“When she’d have moments, she would give me a call and say ‘Hey, I’m struggling right now I really just need to talk’,” Major recalls. “Then we’d go and do a one on one, which is part of our program as well, to go see them and have coffee with them and sit there and let them say what they need to say and support them.”

It was clear to Major that Johnnie’s children were her biggest inspiration to continue in her recovery. 

“She wanted them to have a sober life and to see what it’s like to have sober parents,” she explains. “She wanted to make life fun so in the program we do bowling and swimming and all sorts of outdoor activities, she actually took that home and now she does those things with her kids. To me it was just amazing.”

Today, Johnnie is renting the apartment in Merritt which she was placed in as part of the AASH program with her kids. She says she is thankful for the support she has received not just from the ASK Wellness Society but also Interior Health, Lytton Restorative Justice, and all the other supports along the way.

“My patience finally paid off,” Johnnie says. “I’m here, I’ve got my home. A year ago I was homeless. I didn’t have a home, my family totally pushed me away, I burned all my bridges and nobody wanted to help me anymore because I was in my addiction and it was a sad thing to see. I know my family wanted to help but in reality there is nobody who can help you but yourself.”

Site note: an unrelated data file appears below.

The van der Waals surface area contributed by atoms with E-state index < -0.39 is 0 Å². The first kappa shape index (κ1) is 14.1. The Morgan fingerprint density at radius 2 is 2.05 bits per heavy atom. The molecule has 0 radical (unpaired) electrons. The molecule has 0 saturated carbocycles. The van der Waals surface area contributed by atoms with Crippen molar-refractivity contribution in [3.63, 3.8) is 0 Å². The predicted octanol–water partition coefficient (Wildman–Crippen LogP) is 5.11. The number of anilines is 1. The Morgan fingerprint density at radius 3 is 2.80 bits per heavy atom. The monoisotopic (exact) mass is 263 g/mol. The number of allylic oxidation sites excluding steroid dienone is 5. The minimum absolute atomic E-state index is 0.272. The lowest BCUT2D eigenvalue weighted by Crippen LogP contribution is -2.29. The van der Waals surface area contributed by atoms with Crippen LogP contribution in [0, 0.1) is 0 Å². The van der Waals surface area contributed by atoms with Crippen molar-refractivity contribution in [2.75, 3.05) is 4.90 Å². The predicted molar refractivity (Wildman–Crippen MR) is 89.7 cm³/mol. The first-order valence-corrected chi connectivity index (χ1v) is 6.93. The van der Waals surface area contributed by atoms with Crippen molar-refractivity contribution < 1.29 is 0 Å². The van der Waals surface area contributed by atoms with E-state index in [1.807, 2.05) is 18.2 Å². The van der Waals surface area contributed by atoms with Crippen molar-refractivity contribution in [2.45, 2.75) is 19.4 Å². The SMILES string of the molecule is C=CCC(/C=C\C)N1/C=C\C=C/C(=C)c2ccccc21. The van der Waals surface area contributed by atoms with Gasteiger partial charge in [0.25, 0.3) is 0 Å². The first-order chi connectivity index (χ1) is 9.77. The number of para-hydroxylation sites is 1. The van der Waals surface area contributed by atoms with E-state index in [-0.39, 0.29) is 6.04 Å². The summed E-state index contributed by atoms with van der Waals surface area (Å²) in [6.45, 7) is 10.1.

Despite only being 27 years old and having gone through everything she has already, Johnnie says she knows life is short and does not want to waste any more time.

“Every day there’s a test,” she says. “I’m just getting tested every day and there’s something that pops up that’s just seeing if I’m really built for this life of being a mother and being who I need to be for my children.”

As for what Johnnie would say to somebody in her position just a few short years ago:

“Take in what other people have to say because they care enough to put in the time,” she says. “Give it your all. You’re the one who signed up so you have to put in your 100%. I feel like I wasn’t at the time and as soon as I started putting in 100% it was a beautiful feeling.”

Article written by Michael McDonald